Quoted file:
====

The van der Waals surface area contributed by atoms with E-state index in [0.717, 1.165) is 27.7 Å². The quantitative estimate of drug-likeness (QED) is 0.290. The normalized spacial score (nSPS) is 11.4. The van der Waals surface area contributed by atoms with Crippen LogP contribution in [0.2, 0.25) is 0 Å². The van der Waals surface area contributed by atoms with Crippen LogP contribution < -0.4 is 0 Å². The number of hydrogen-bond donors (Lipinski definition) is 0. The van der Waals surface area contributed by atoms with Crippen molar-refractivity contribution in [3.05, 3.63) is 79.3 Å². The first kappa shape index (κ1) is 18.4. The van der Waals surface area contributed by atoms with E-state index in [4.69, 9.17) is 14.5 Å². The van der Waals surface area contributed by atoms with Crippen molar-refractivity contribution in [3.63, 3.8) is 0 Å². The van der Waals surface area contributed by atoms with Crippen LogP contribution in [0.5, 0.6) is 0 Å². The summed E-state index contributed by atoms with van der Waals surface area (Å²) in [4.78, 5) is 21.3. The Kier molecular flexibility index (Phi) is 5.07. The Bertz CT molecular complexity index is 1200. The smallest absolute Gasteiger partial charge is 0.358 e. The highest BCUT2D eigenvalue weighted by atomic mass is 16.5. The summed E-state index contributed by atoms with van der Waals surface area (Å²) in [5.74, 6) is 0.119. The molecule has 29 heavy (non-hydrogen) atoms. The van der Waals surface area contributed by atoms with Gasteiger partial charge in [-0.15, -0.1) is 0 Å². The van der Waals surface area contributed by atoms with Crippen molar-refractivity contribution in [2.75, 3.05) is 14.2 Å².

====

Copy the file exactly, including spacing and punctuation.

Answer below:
The van der Waals surface area contributed by atoms with E-state index in [0.717, 1.165) is 27.7 Å². The quantitative estimate of drug-likeness (QED) is 0.290. The normalized spacial score (nSPS) is 11.4. The van der Waals surface area contributed by atoms with Crippen LogP contribution in [0.2, 0.25) is 0 Å². The van der Waals surface area contributed by atoms with Crippen LogP contribution < -0.4 is 0 Å². The number of hydrogen-bond donors (Lipinski definition) is 0. The van der Waals surface area contributed by atoms with Crippen molar-refractivity contribution in [3.05, 3.63) is 79.3 Å². The first kappa shape index (κ1) is 18.4. The van der Waals surface area contributed by atoms with E-state index in [4.69, 9.17) is 14.5 Å². The van der Waals surface area contributed by atoms with Crippen molar-refractivity contribution in [3.63, 3.8) is 0 Å². The van der Waals surface area contributed by atoms with Crippen LogP contribution in [0.5, 0.6) is 0 Å². The summed E-state index contributed by atoms with van der Waals surface area (Å²) in [4.78, 5) is 21.3. The Kier molecular flexibility index (Phi) is 5.07. The Bertz CT molecular complexity index is 1200. The smallest absolute Gasteiger partial charge is 0.358 e. The highest BCUT2D eigenvalue weighted by atomic mass is 16.5. The summed E-state index contributed by atoms with van der Waals surface area (Å²) in [5.74, 6) is 0.119. The molecule has 29 heavy (non-hydrogen) atoms. The van der Waals surface area contributed by atoms with Gasteiger partial charge in [-0.15, -0.1) is 0 Å². The van der Waals surface area contributed by atoms with Crippen molar-refractivity contribution in [2.75, 3.05) is 14.2 Å².